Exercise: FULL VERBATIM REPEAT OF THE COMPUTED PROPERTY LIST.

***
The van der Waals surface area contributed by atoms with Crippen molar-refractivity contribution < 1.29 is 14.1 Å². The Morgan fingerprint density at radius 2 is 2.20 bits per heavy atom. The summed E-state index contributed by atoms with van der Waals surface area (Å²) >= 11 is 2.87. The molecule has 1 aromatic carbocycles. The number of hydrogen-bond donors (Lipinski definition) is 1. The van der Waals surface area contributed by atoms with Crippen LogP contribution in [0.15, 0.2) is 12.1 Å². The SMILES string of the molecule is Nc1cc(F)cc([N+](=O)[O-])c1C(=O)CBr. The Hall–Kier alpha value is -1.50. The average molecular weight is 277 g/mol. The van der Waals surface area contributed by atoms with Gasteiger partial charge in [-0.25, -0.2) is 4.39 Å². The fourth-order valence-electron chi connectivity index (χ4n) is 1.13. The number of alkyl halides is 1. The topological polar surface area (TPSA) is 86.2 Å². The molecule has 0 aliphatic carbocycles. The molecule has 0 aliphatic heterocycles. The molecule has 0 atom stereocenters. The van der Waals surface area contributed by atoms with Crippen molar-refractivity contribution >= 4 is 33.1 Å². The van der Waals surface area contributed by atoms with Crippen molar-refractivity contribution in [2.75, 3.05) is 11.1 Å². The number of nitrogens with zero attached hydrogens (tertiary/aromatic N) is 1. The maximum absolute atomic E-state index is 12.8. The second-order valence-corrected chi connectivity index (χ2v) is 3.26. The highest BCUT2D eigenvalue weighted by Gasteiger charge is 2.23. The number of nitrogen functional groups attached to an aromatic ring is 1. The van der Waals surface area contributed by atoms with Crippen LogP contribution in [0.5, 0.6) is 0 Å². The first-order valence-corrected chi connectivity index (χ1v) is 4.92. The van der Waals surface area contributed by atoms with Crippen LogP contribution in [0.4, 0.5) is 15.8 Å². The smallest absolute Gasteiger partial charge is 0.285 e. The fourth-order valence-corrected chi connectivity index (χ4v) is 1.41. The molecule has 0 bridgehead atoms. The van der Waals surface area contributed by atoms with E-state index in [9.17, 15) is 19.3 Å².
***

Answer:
The van der Waals surface area contributed by atoms with Crippen molar-refractivity contribution < 1.29 is 14.1 Å². The Morgan fingerprint density at radius 2 is 2.20 bits per heavy atom. The summed E-state index contributed by atoms with van der Waals surface area (Å²) >= 11 is 2.87. The molecule has 1 aromatic carbocycles. The number of hydrogen-bond donors (Lipinski definition) is 1. The van der Waals surface area contributed by atoms with Crippen LogP contribution in [0.15, 0.2) is 12.1 Å². The SMILES string of the molecule is Nc1cc(F)cc([N+](=O)[O-])c1C(=O)CBr. The Hall–Kier alpha value is -1.50. The average molecular weight is 277 g/mol. The van der Waals surface area contributed by atoms with Gasteiger partial charge in [-0.25, -0.2) is 4.39 Å². The fourth-order valence-electron chi connectivity index (χ4n) is 1.13. The number of alkyl halides is 1. The topological polar surface area (TPSA) is 86.2 Å². The molecule has 0 aliphatic carbocycles. The molecule has 0 aliphatic heterocycles. The molecule has 0 atom stereocenters. The van der Waals surface area contributed by atoms with Crippen molar-refractivity contribution >= 4 is 33.1 Å². The van der Waals surface area contributed by atoms with Crippen molar-refractivity contribution in [2.75, 3.05) is 11.1 Å². The number of nitrogens with zero attached hydrogens (tertiary/aromatic N) is 1. The maximum absolute atomic E-state index is 12.8. The second-order valence-corrected chi connectivity index (χ2v) is 3.26. The highest BCUT2D eigenvalue weighted by Gasteiger charge is 2.23. The number of nitrogen functional groups attached to an aromatic ring is 1. The van der Waals surface area contributed by atoms with Crippen LogP contribution in [0.5, 0.6) is 0 Å². The first-order valence-corrected chi connectivity index (χ1v) is 4.92. The van der Waals surface area contributed by atoms with Crippen LogP contribution in [0.4, 0.5) is 15.8 Å². The smallest absolute Gasteiger partial charge is 0.285 e. The fourth-order valence-corrected chi connectivity index (χ4v) is 1.41. The molecule has 0 bridgehead atoms. The van der Waals surface area contributed by atoms with E-state index in [9.17, 15) is 19.3 Å².